Movie review: Death of a President (DOAP)
To be released October 27th
I’m sure the idea of Death of a President, an imagining of the assassination of President Bush, had some on the left sporting a chubby. In the execution, however, the fake documentary is far less incendiary, and to it’s credit, far more measured. That’s probably going to displease the rabid on both sides of the American political system, yet it makes for a more interesting work.
The scenario is that late into Bush’s term, his final months as President, someone fires a long distance shot as he leaves the Chicago convention center. What follows is sober speculative fiction displayed in a somber PBS prime time format. There are three suspects, a shifty eyed environmental activist, an African American Iraq II vet, and a Muslim man, each having their own reason for being on our government’s de facto watch list. Fake journalists, fake family members, fake FBI agents, and fake White House employees are interviewed for the fake documentary. For the story to sell as meta-reality, the acting has to be seamless, and that’s part of the success of the film. The film makers edit fiction into reality (in the form of actual news footage) equally as seamlessly, and it’s only the special effects, the “Gumping” of the fictional characters into the real footage, that let on we’re watching fiction.
One might expect a film touting as it’s central plot twist the assassination of President Bush a work with a sharp axe and a heavy hammer. That isn’t the case. Bush and the Republicans are treated fairly, not at all caricatured. It’s a fair treatment as one would expect from a news report on a Presidential assassination. The film isn’t an attack on Bush, though it is a condemnation of his policies. We learn this through the agony of two of the suspects. The wife of the Muslim man expresses what people like Robert Fisk tell us is the view of the moderate Muslim in the middle east, worrying how their religion, their world is perceived, usually unfairly, by the West as a result of 9/11. They’re as upset about the terrorism as we are, but, perhaps you all brought this on your heads, just a little. With this thought in their heads, perhaps there’s just something to the zealotous proselytizing by the fundamentalist Muslims.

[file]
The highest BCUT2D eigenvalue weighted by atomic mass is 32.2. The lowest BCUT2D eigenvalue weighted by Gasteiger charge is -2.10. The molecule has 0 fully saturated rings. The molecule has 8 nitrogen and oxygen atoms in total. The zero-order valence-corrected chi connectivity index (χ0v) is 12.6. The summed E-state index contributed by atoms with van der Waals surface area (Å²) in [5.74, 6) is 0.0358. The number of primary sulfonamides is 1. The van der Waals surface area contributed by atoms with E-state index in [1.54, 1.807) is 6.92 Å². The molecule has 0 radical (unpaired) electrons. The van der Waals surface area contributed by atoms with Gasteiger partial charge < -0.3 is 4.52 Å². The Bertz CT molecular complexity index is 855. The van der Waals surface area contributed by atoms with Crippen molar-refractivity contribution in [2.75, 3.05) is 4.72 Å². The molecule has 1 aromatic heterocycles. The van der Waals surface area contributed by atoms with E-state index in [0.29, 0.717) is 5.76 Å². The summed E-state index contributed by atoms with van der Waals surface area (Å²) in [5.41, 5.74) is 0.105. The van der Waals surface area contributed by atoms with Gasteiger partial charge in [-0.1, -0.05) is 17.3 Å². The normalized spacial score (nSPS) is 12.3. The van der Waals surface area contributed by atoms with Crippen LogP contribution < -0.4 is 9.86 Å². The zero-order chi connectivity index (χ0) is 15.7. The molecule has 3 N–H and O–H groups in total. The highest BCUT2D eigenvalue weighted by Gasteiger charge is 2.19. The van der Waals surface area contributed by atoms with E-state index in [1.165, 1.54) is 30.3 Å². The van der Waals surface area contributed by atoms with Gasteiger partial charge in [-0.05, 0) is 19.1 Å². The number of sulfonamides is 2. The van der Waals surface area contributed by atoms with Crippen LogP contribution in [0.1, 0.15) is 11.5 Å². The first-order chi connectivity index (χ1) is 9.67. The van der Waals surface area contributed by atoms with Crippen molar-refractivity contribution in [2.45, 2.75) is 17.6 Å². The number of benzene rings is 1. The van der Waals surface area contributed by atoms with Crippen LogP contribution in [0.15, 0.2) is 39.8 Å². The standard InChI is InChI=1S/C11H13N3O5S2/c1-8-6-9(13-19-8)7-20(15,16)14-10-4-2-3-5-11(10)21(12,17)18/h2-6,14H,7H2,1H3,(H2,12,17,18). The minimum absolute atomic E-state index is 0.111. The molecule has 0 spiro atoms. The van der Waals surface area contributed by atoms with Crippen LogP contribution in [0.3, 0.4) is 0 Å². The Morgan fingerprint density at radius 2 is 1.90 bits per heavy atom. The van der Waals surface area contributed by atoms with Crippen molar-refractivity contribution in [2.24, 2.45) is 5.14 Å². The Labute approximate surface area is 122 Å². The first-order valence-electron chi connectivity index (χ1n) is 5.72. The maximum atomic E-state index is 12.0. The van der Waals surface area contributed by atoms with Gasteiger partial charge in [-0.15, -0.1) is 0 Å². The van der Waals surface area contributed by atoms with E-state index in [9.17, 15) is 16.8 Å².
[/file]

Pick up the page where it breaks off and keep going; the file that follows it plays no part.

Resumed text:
The African American soldier speaks to the war in Iraq. Why were we really there? What did we accomplish? Why did our brothers and sisters die there? We understand Afghanistan, but why Iraq? His situation also slyly addresses the leavings of the Patriot Act and the already problematic situation of racial profiling which that Act exacerbates.
This film won the International Critic’s prize at the recent Toronto Film Festival. It’s surprising considering the competition, however not so surprising considering the subject matter (and Michael Moore’s Cannes victory a couple years ago). It takes on a daring task that’s well executed, however not particularly compelling either as drama or agitprop. Perhaps it’s all the more daring that the film is not the incendiary piece that was Fahrenheit 9/11. However Moore’s film left an indelible mark on America and threatened to play some role in a Presidential election. Death of a President is so deliberate a film it may well slowly fade in the memory or pass without notice.